Boeing 737 MAX airplanes are seen after leaving the assembly line at a Boeing facility on August 13 … [+]
Boeing called for $60 billion in financial support for U.S. aerospace companies Tuesday as they struggle with a steep falloff in revenue amid the coronavirus pandemic.
Any taxpayer-funded aid for Boeing is bound to raise criticism after a year of harsh scrutiny of its failures that led to the crash of two models of the 737 MAX. Boeing stressed in a statement that financial support for it would flow through to its suppliers and support the broader health of the U.S. aerospace industry. The statement didn’t specify how much of the $60 billion the company believes it needs.
“The long term outlook for the industry is still strong, but until global passenger traffic resumes to normal levels, these measures are needed to manage the pressure on the aviation sector and the economy as a whole,” Boeing said in the statement.
The plane maker and its suppliers are facing a mounting financial crisis after Boeing ceased production in January of the 737 MAX, its flagship aircraft. Boeing burned through billions in cash as it produced roughly 400 models of the plane that it has been unable to deliver to customers due to the plane’s grounding by global regulators.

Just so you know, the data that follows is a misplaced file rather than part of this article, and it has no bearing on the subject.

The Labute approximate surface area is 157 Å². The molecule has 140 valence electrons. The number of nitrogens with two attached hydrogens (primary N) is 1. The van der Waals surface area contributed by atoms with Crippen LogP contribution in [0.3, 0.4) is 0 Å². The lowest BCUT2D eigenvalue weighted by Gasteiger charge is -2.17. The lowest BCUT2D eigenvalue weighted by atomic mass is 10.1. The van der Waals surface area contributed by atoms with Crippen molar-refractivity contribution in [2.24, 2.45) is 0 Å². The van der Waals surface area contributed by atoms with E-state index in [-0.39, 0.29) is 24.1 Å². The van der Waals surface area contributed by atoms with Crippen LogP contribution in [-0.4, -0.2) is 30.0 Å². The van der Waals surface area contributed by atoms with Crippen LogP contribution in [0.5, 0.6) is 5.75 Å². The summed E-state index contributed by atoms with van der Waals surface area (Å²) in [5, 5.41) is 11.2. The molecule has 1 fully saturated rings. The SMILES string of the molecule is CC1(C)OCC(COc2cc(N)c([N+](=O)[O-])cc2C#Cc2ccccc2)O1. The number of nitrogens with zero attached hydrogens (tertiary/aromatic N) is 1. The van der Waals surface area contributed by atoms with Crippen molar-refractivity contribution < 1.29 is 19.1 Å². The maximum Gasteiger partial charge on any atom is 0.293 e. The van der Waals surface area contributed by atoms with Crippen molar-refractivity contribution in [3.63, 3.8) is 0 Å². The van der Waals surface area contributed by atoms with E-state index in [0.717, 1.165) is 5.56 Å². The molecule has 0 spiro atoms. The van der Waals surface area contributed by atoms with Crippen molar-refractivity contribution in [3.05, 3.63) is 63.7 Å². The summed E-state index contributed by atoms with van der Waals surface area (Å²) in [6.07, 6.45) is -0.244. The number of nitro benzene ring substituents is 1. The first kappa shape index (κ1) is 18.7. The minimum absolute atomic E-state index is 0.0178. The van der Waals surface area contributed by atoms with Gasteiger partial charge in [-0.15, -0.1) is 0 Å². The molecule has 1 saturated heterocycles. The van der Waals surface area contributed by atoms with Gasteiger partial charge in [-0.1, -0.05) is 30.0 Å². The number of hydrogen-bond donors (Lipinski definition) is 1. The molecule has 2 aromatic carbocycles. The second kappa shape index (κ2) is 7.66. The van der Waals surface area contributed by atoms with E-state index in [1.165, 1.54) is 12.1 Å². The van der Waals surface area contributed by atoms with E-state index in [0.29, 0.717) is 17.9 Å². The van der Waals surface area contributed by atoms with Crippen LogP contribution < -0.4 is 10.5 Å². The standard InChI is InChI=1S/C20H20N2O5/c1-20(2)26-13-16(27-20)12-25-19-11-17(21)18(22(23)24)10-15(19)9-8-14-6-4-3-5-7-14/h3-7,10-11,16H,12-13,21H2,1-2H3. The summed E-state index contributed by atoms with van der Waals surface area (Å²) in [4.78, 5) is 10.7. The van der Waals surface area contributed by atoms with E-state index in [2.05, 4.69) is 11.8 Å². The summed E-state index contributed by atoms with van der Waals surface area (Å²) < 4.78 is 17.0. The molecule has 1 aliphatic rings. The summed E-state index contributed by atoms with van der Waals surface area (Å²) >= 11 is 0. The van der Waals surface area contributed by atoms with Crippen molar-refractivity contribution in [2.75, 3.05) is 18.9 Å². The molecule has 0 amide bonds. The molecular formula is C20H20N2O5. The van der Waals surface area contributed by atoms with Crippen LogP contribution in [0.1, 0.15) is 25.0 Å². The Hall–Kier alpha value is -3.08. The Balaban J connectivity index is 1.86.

Their stress has been compounded by the sudden decline in business of their airline customers as coronavirus has spread worldwide, raising the specter that many carriers will delay delivery of planes, slowing Boeing’s recovery once the 737 MAX returns to service. Parts manufacturers also face the prospect of a sharp slowdown in aftermarket sales with airlines parking planes and deferring maintenance.
Earlier in the day, President Trump said at a press conference that support would be forthcoming. “I think we have to protect Boeing,” he said. “Obviously when the airlines aren’t doing well then Boeing is not going to be doing well. So we’ll be helping Boeing.”
U.S. airlines on Monday called for a bailout of their own, to the tune of $50 billion in grants and loans for passenger carriers and $8 billion for cargo carriers.
Concern has been rising over the past week that Boeing may face a liquidity crisis, with its stock plummeting 44% over that span to close Tuesday at $124.14, its lowest point since 2016. The Chicago-based company disclosed in an SEC filing after the close of trading that it had fully drawn $13.8 billion from a line of credit it had arranged just last month. On Monday, Standard & Poor’s downgraded Boeing debt two notches to BBB from A-, citing a weaker outlook for its cash flows over the next two years.
Critics of the prospect of so much taxpayer money going to Boeing and the airlines have focused on the billions of dollars worth of share buybacks that they have made over the past decade, enriching executives and their shareholders.